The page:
Mental Sharpness Begins to Decline in Middle-Age

The brain’s abilities to reason, comprehend and remember may start to worsen as early as age 45, a new study from England suggests.Researchers gave tests of thinking skills to about 5,100 men and 2,200 women between the ages of 45 and 70 years over a 10-year period. They found people ages 45 to 49 years experienced a notable decline in mental functioning.”‘Senior’ moments that people often joke about are true,” said Dr. Gary Small, geriatric psychiatrist David Geffen School of Medicine at the University of California, Los Angeles, who was not involved with the work.

“If you follow people over time, you’ll see there are structural changes that happen in the brain as they age,” he said.

Previous evidence suggests that impaired cognitive function could be  an early sign of dementia. One recent study showed cognitive performance strongly predicted a 75 percent diagnosis of Alzheimer’s disease, a common form of dementia, after six years.

About 1 in 8 older Americans have Alzheimer’s disease, according to the Alzheimer’s Association. They anticipate the numbers will grow each year as more and more people continue to live longer.

Though the age at which cognitive decline begins remains unknown, researchers say the new study demonstrates the importance of a healthy lifestyle, particularly paying attention to cardiovascular health, which may help stave off the effects of brain aging.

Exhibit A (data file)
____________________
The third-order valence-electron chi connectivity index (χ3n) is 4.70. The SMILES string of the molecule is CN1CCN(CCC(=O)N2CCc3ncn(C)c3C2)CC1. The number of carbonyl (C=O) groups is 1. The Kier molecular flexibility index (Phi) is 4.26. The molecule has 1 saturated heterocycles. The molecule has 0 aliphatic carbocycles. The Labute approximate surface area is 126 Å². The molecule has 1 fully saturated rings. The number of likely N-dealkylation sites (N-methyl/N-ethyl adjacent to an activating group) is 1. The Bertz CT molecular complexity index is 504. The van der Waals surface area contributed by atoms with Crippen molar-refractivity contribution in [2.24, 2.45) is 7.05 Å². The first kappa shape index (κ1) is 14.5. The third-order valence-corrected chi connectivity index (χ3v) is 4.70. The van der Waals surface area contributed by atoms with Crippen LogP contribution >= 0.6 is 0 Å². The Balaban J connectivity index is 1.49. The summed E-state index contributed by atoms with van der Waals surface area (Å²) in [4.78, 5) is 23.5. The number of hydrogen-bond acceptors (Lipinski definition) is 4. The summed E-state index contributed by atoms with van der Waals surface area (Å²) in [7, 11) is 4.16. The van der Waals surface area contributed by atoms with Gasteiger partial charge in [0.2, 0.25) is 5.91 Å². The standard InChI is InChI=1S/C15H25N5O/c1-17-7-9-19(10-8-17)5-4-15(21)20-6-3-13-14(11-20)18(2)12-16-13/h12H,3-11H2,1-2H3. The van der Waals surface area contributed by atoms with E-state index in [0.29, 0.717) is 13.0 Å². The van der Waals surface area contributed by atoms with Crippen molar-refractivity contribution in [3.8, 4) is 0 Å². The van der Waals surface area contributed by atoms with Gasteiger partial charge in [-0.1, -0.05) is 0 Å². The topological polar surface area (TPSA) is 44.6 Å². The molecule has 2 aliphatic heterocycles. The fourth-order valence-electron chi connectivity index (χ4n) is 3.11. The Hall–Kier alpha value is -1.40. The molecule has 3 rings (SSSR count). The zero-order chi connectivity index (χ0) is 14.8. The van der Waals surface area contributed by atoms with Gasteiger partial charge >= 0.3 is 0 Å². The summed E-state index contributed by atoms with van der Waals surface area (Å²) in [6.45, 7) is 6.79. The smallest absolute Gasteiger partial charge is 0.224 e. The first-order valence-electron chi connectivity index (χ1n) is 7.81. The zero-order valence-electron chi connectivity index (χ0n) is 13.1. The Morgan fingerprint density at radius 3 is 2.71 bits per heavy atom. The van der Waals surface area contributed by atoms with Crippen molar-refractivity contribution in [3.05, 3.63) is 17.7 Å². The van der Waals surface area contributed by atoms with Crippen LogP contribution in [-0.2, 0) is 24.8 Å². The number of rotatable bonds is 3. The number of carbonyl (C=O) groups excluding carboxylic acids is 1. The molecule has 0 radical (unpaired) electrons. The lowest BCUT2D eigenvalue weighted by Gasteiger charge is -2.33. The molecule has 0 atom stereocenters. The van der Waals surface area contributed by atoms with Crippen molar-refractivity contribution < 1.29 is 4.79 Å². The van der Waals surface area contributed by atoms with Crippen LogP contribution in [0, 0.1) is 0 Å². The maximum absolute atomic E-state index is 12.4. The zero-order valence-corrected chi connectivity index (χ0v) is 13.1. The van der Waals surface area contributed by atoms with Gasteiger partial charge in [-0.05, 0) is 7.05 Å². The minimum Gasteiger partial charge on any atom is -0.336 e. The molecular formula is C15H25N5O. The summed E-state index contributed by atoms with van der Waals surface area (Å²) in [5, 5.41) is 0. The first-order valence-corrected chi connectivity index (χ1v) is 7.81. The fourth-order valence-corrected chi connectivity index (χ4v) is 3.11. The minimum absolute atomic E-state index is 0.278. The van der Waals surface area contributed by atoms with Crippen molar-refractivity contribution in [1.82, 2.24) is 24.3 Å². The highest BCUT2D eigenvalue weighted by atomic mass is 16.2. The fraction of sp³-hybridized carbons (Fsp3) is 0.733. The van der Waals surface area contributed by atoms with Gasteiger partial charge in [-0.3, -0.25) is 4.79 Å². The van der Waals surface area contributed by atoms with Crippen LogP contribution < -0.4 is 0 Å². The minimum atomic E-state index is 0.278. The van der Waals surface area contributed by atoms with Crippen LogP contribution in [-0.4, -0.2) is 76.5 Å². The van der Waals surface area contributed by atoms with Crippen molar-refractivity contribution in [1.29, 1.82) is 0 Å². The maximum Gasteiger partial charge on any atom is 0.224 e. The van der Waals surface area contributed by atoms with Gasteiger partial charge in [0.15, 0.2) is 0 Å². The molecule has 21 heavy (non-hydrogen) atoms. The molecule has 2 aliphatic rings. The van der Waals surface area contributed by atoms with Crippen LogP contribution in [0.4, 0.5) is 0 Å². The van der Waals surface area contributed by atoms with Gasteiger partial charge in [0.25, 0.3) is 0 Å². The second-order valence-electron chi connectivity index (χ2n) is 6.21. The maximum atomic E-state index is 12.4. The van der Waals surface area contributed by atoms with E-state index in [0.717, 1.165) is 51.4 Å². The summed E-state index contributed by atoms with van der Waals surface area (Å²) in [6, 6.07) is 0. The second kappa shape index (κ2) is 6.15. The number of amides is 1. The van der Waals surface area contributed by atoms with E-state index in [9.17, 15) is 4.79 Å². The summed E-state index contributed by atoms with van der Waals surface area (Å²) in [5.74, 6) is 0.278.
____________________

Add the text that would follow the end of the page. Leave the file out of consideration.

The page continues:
“A decline in mental function is inevitable,” said Steven Ferris, a psychologist at New York University’s Langone Medical Center, who was not involved with the work. “Following a healthy lifestyle can help a certain degree of mental functioning, but there requires more research to prove this.”

A healthy lifestyle includes exercising, which increases blood flow to the brain, providing it with much-needed nutrients. Eating foods that are good for the heart, such as fruits, vegetables and whole grains is also important, because it could protect brain cells from age-related decline.

A faster decline among older people

Study participants were tested for memory, vocabulary, hearing and visual comprehension skills. People were given cognitive tests three times over the course of the study. The researchers took differences in education levels into account.

Researchers found that over the 10-year study, there was a 3.6 percent decline in mental reasoning scores in people who were between the ages of 45 and 49 at the study’s start. There was a 9.6 percent decline in the abilities of men ages 65 to 70 years at the start, and a slightly smaller, 7.4 percent decline, in women of those ages.